Yet we forget that we are, all of us, refugees: exiled from Eden and from being the people God created us to be. Christ came to show us the light, that we had gotten lost from the path, from being the people we were created to be, to remind us of the reality of who his Abba was, and to let us know that to be light was to work daily for "on earth as it is in heaven." That means we are not to focus on a someday kingdom after this life, but work to be glimpses of that kingdom in the places where we are now. That means we have to move from self-serving motives to serving others, from darkness to light. 

The world is in the darkness of night and we are to go about, like candles being carried in the dark, showing the light of Christ through our acts of compassion, mercy, grace, love, joy and peace.  This is not easy or natural. Today, I heard another story on the news involving an act of violence in which one man sought to kill many others. Whenever there is such violence in the world, I pray that there isn't retaliation because it always lead to escalation. "Blessed are the peacemakers, for they shall be called the children of God." This means that, like children, we are open and vulnerable to loving others, being a light for others amidst violence and terror. It takes more strength to respond in peace than it does in violence. Violence comes naturally. Peace comes spiritually.  How many who heard Christ say those words turned back in disappointment that he was not offering a call to take up arms and overthrow Rome. They wanted a militaristic and nationalistic Messiah. How many of us today still want that? Yet Jesus is telling us, "That's not the way of the kingdom. You are to be light. You are to be love. You are to be peacemakers." I pray that I can be a peacemaker in my home, in my neighborhood, in my community and that what I do brings peace and wholeness. 

One of my heroes, Archbishop Desmund Tutu, said, "Hope is being able to see that there is light despite all of the darkness." 

Christ is our hope, our light.

With Christ in us, we are to offer hope, to offer light.


Too many in this world, including those who call themselves followers of Christ, are moved by fear and not light and love. To often, Christians shrink back in fear when they see the violence and acts of terrorism that appear to occur daily. It frightens so many. Fear is one of the deadliest hindrances to faith because it exists in the "What if . . .?" What if something happens to someone I love? What if I lose my job? What if someone opens fire on my child's school?  Like the characters in Madeleine L'Engle's classic A Wrinkle in Time, we see the great darkness in the form of a great dark cloud, known as The Black Thing, overcoming so much of the universe. It is a personification of evil. Then they are shown by the Happy Medium how Christ and artists and philosophers have come to fight that darkness through beautiful acts of creation and self-sacrifice.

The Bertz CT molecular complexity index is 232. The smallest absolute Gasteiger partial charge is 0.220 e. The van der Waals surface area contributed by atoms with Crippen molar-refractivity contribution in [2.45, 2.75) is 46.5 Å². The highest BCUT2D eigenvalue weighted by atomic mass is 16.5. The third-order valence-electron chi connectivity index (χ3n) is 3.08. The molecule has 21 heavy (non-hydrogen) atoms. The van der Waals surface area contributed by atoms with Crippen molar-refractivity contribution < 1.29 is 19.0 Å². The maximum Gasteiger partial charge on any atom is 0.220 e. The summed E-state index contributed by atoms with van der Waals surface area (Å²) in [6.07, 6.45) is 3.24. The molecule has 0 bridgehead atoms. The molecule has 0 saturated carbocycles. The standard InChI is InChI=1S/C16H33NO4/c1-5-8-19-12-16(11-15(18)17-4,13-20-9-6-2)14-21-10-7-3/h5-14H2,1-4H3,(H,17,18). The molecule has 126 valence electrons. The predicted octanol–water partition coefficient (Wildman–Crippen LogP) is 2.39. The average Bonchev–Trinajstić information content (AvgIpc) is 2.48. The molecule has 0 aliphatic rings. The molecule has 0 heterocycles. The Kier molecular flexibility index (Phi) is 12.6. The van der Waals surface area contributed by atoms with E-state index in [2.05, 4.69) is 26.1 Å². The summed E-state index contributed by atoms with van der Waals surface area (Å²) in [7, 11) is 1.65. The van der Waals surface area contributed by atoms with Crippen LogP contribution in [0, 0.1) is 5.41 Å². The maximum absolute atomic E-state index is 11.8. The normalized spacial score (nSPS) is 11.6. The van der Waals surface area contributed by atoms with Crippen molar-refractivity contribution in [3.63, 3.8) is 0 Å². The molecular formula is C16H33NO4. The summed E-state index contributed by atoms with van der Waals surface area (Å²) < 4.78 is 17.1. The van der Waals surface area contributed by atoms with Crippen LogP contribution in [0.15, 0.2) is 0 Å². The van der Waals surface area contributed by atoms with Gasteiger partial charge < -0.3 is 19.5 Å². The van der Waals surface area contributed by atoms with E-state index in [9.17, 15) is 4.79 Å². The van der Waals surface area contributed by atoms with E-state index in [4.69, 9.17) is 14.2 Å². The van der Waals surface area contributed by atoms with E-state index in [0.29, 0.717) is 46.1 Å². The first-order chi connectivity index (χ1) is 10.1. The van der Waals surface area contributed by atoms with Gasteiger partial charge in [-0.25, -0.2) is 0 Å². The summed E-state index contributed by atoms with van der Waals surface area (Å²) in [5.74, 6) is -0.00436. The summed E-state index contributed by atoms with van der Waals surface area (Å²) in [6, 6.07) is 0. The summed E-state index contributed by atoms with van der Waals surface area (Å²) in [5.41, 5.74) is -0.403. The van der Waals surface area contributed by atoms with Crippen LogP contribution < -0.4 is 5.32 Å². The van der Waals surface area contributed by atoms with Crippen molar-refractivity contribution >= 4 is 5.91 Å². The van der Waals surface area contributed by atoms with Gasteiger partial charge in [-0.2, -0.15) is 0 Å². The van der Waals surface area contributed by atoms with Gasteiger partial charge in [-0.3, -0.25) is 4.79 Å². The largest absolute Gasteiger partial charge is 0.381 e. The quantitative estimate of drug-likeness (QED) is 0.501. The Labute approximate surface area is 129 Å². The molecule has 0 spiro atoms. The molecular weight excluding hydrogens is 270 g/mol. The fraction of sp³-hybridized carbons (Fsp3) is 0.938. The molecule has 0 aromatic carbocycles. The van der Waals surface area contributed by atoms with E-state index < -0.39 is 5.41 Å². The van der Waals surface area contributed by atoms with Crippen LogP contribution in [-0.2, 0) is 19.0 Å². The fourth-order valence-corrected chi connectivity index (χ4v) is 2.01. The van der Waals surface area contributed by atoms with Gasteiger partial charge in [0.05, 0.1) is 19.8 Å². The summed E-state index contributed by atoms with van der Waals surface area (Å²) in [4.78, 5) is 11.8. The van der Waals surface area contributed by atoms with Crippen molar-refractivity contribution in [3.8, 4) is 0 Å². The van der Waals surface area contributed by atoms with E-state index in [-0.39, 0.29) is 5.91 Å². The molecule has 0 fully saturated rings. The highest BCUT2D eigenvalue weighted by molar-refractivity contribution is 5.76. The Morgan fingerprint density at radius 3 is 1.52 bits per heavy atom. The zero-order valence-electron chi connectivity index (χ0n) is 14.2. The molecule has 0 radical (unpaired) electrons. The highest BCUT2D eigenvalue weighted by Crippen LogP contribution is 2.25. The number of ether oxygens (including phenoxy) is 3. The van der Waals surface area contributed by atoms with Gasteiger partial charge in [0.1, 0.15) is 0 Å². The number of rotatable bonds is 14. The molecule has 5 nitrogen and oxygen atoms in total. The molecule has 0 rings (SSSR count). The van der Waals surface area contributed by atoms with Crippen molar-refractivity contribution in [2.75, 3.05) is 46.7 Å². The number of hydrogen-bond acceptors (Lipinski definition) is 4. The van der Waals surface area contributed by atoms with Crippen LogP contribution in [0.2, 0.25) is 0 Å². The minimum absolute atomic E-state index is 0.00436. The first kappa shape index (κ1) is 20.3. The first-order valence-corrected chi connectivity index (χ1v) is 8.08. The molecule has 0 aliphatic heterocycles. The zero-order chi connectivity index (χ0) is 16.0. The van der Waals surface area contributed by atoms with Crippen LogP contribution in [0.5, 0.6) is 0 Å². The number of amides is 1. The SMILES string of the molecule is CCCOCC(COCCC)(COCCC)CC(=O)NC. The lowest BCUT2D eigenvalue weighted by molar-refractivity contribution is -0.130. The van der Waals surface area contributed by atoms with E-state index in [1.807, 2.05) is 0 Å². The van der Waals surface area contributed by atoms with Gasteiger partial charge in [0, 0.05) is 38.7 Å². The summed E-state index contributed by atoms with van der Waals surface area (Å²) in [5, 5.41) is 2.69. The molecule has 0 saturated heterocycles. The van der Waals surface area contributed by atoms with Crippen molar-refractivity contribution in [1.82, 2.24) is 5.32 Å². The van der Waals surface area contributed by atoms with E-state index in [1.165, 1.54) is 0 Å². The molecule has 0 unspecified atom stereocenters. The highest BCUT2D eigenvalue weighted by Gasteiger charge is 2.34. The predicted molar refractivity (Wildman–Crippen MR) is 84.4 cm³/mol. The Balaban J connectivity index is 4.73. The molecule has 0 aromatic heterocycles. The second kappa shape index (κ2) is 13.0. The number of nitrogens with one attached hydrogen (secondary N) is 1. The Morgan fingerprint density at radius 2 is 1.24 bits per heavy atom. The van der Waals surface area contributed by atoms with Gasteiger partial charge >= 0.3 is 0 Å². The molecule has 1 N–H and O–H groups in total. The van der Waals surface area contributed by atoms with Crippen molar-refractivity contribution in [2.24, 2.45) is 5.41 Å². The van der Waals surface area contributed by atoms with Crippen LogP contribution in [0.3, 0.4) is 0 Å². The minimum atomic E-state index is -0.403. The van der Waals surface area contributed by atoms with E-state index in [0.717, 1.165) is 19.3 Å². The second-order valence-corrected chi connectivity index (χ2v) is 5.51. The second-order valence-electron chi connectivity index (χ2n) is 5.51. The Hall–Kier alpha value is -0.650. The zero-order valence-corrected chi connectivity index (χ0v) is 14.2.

When I thought about this section of her Newberry Award winning novel, I was reminded of the Quaker leader, George Fox's saying, "I saw also that there was an ocean of darkness and death, but an infinite ocean of light and love, which flowed over the ocean of darkness."  Christ was and is that light. We are called to be that ocean of light and love in this world darkened by fear and death and violence and cruelty and discrimination and hatred. 

How can we do this?

Returning to Madeleine L'Engle, "We draw people to Christ not by loudly discrediting what they believe, by telling them how wrong they are and how right we are, but by showing them a light that is so lovely that they want with all their hearts to know the source of it."

We must do act accordingly. This world that appears so darkened and dimmed desperately needs to see the light of Christ in us. We can offer them glimpses of the kingdom through every act of compassion we perform. Let love speak loudest in this world that is too frequently drowned in words of hate, anger, distrust, fear, and hopelessness. Just as we cannot move mountains by ourselves but can move one rock at a time, we cannot change the world by ourselves, but we can affect the world by simply choosing to interact with each person who comes across our path with kindness, with love, with mindfulness. Let them be surprisingly dazzled by the light of our tenderness, our vulnerability, by our peacefulness. May any cold heart be thawed by the light of our love towards those who would not either ask for nor welcome it. May they catch glistening prisms of the light of the Lord out of the corner of their eyes when they see us about in the world. Let mercy, like light, touch gently on their shoulders. 

Lord, may this begin with me. 


I am reminded of one morning when I had gone in to work very early. It was still darkness when I entered, but as I came out of the store to go to my car, I was greeted with the most magnificently bright sunrise I had ever seen. Despite my exhaustion, coming out into this sunrise filled me with new life, with warmth, with gratitude. All I could do was gaze upon it and utter, "Thank you." My heart was filled with gratitude and love for a Creator who greeted me that morning in such a manner.

"Let there be light . . ."

Let us be light.